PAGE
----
Digital health solutions can include broad categories, such as mobile health (mHealth), health information technology (IT), wearable devices, telehealth and telemedicine, and personalized medicine. Digital health technologies use computing platforms, connectivity, software, and sensors for health care and related uses. These technologies span a wide range of uses, from applications in general wellness to applications as a medical device.1
They also facilitate the collection of an individual’s health information in different settings and the rapid and accurate transfer of information between patients and healthcare professionals, as well as between medical disciplines.
Digitalisation can be considered one of the most important drivers of recent innovations in diagnostics and medicine.2 With its Global Strategy on Digital Health 2020-2025, the World Health Organisation recognises the important contribution that the digital transformation of healthcare can make to enhancing health outcomes through improved medical diagnosis, data-based treatment decisions, digital therapeutics, and through creating more evidence-based knowledge, skills and competence for healthcare professionals.3
The amount of medical data is doubling approximately every 73 days4 – which is more than any medical professional or health system can manage. Digitalisation, artificial intelligence, and decision support tools can unlock the medical value of these vast amounts of medical information and support clinical decision-makers in understanding, interpreting and storing data - with accuracy and speed.
Data-driven digital health solutions have an important role to play in solving complex healthcare challenges and providing sustainable solutions to help improve patient care. For patients, they can also provide enhanced access to care and flexibility of services. For professionals, these solutions can help ensure the appropriate use of diagnostic tests for effective and coordinated decision-making5,6 and provide support in improving operational efficiency, taking effective treatment and monitoring decisions, and reducing overall workload.
In the face of a myriad of global health challenges, there is an urgent need to transform how the ever-growing volume of health data is managed and how care is delivered. Rising cases of chronic diseases and ageing populations, as well as the enormous financial pressure felt by health systems everywhere are jeopardizing the provision of targeted and effective healthcare.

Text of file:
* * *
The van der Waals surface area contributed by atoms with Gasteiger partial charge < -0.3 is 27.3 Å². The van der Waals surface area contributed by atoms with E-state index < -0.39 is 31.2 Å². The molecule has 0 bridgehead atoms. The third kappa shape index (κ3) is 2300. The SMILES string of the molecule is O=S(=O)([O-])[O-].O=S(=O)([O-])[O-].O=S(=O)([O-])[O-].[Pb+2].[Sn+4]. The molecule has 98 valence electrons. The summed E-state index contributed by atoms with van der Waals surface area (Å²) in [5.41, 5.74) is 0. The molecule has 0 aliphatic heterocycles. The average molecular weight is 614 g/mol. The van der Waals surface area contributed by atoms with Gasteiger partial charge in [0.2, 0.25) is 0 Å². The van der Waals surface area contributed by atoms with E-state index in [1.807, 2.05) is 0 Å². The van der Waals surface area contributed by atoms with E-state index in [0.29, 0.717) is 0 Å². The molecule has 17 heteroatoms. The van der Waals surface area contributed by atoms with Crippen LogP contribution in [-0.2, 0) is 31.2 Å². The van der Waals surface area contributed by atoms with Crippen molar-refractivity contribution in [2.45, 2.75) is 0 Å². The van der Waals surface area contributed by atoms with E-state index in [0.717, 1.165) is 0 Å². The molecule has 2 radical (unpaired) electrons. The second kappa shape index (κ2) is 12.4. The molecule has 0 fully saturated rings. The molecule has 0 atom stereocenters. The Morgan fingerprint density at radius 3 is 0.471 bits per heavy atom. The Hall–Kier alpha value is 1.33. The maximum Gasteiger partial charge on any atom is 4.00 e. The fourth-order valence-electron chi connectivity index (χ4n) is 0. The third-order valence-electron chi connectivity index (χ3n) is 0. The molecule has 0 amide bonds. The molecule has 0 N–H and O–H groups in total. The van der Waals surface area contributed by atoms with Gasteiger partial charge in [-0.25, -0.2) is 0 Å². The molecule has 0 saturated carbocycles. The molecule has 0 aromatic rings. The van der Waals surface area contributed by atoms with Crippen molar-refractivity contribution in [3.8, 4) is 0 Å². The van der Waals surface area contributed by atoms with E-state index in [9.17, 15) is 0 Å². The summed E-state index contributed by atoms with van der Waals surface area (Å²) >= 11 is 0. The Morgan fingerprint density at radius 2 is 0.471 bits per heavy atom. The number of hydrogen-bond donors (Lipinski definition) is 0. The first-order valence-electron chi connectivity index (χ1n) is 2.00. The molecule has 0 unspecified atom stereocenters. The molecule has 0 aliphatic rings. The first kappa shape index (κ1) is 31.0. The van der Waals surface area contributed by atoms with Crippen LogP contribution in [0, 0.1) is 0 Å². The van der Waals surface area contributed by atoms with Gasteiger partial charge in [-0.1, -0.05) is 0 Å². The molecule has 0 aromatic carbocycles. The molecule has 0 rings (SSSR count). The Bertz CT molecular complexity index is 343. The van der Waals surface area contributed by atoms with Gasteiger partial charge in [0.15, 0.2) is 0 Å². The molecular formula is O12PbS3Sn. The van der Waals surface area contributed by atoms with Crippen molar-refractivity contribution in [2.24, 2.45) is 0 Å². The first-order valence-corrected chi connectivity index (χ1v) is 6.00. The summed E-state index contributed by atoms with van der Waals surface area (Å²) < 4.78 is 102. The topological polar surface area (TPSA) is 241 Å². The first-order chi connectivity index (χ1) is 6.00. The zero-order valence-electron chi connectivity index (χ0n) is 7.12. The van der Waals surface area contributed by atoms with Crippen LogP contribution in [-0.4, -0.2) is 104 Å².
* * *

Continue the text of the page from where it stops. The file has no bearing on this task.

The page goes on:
In addition, health systems everywhere are stretched to keep up-to-date with advances in technology and science to achieve the best possible outcome for patients. The onset of the COVID-19 pandemic demonstrated the importance of digital health solutions to assist with patient needs during lockdown, particularly in the areas of diagnosis, monitoring and treatments.
At the same time, the pandemic has also highlighted the challenges that remain in effectively applying digital health solutions for the benefit of the patient. Digital health initiatives often remain fragmented, resulting in inefficiencies for healthcare professionals and poor delivery of services. Unequal access – such as cost, transport and infrastructure – to available solutions, both within and between countries, further diminishes the full potential digital health solutions could bring to patients. Many countries also continue facing significant challenges when it comes to technology ownership or privacy and data security.
A significant gap is particularly persistent in low- and middle-income countries, where there is a struggle to enable the uptake of digital health solutions. This divide is caused by a lack of sufficient resources and infrastructure to support digital transformation.7 The full potential of digital health solutions is further limited by a lack of evidence-based digital health standards, insufficient frameworks for data privacy and governance and unresolved ethical considerations such as user consent. In addition, payers and policy-makers are facing rapidly changing global and local environments that make it difficult to anticipate and manage healthcare governance systems.8,9
A new approach to funding, regulating and delivering healthcare is needed to fully harness available technologies, ensuring they are used effectively, reliably and safely, both now and in the future.
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